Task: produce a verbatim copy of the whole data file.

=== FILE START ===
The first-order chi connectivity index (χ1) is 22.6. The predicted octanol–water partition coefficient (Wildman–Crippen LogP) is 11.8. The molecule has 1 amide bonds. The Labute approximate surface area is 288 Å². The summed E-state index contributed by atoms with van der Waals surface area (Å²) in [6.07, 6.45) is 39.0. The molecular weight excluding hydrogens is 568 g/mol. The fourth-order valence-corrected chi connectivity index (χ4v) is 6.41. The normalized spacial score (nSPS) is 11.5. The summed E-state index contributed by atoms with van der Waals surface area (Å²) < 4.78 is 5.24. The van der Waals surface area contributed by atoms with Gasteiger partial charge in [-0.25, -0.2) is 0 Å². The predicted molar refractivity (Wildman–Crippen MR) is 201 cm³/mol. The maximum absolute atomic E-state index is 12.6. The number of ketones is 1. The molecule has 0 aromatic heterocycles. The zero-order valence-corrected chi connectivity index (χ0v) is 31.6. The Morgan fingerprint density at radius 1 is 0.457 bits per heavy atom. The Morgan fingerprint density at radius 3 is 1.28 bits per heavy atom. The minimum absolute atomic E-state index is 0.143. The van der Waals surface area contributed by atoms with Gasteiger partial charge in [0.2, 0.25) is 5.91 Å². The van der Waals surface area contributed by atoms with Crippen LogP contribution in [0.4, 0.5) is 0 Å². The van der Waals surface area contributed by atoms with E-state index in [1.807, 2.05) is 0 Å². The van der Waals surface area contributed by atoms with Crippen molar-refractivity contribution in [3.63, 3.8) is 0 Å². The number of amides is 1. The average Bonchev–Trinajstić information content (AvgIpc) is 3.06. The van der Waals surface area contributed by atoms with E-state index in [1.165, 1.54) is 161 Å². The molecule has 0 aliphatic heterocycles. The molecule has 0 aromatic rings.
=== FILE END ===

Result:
The first-order chi connectivity index (χ1) is 22.6. The predicted octanol–water partition coefficient (Wildman–Crippen LogP) is 11.8. The molecule has 1 amide bonds. The Labute approximate surface area is 288 Å². The summed E-state index contributed by atoms with van der Waals surface area (Å²) in [6.07, 6.45) is 39.0. The molecular weight excluding hydrogens is 568 g/mol. The fourth-order valence-corrected chi connectivity index (χ4v) is 6.41. The normalized spacial score (nSPS) is 11.5. The summed E-state index contributed by atoms with van der Waals surface area (Å²) < 4.78 is 5.24. The van der Waals surface area contributed by atoms with Gasteiger partial charge in [-0.25, -0.2) is 0 Å². The predicted molar refractivity (Wildman–Crippen MR) is 201 cm³/mol. The maximum absolute atomic E-state index is 12.6. The number of ketones is 1. The molecule has 0 aromatic heterocycles. The zero-order valence-corrected chi connectivity index (χ0v) is 31.6. The Morgan fingerprint density at radius 1 is 0.457 bits per heavy atom. The Morgan fingerprint density at radius 3 is 1.28 bits per heavy atom. The minimum absolute atomic E-state index is 0.143. The van der Waals surface area contributed by atoms with Gasteiger partial charge in [0.2, 0.25) is 5.91 Å². The van der Waals surface area contributed by atoms with Crippen LogP contribution in [0.4, 0.5) is 0 Å². The van der Waals surface area contributed by atoms with E-state index in [1.807, 2.05) is 0 Å². The van der Waals surface area contributed by atoms with Crippen molar-refractivity contribution in [3.63, 3.8) is 0 Å². The number of amides is 1. The average Bonchev–Trinajstić information content (AvgIpc) is 3.06. The van der Waals surface area contributed by atoms with E-state index in [1.165, 1.54) is 161 Å². The molecule has 0 aliphatic heterocycles. The molecule has 0 aromatic rings.